GED teacher inspires inmates in Blount County Jail

11:34 PM, Mar 7, 2013   |    comments
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Misti Hearon has been locked up for five months in the Blount County jail.

Convicted of stealing for drug money, her prospects didn't look good. She signed up to get her GED, not expecting much out of the class or herself.

That was before she met her teacher, Al North.

"He let me know that he believes in me. If you can find one person that believes in you in the whole world, you can believe in yourself. Five months ago he believed in me. Now we believe in me," Hearon said.

Five days a week, North teaches groups of inmates how to pass a test. But he's also giving them something to be proud of: a sense of worth.

"I had you write about anger. I know for some of you that was a challenge to emotionally deal with anger," North said in a lecture Tuesday.

So far, North has helped nearly 300 inmates receive their GED and Career Readiness Certificates. And word is getting around inside the jail.

"We have 12 on the waiting list and 12 in the class. We could double the class right now," he said speaking of one his groups.

North tries to tailor the lessons so that the inmates can relate to them. But works to make sure they do not feel like they are in a jail, while taking his class.

"I remind them when they come into the room. I don't care what you did in the past. I don't see the stripes," North said.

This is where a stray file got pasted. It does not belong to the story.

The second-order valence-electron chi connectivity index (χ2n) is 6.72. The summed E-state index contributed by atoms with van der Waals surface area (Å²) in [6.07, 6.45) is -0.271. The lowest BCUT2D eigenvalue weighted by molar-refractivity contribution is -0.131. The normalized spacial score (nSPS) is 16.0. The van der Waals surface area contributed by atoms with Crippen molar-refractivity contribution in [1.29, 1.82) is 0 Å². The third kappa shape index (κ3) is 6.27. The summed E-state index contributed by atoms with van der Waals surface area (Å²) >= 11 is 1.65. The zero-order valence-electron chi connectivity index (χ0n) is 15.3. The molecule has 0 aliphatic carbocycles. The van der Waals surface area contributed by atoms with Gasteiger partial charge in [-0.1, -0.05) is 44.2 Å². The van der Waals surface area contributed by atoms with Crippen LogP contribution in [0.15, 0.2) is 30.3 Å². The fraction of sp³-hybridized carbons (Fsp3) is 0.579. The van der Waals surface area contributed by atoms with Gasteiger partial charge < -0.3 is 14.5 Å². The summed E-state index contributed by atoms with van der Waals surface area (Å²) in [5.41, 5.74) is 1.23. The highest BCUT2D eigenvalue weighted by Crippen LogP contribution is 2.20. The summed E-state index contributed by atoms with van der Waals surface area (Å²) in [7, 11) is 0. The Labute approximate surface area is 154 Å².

Hearon has received both her CRC and GED. She said another inmate has watched her success and told her that it inspired her.

"I've never done anything but destroy people's lives. My friends, my family, my kids. For somebody to say your are an inspiration. You are who I want to be like... What is that?"

North believes that learning is contagious in the jail atmosphere. It's something he hopes to inspire them to continue learning when they leave the jail.

"We've had a number of people who have continued their education and for me that's the success," he said.

Now when Hearon steps out in the real world next week, she'll have something to put on her resume.

"It's amazing how much different I feel about when I step out there. I'm not alone when I walk out that door," Hearon said.

But more importantly she will have a confidence that doesn't come from a text book

North started as a volunteer teacher after a long career in marketing and now works part time for Blount County Adult Basic Education Program.

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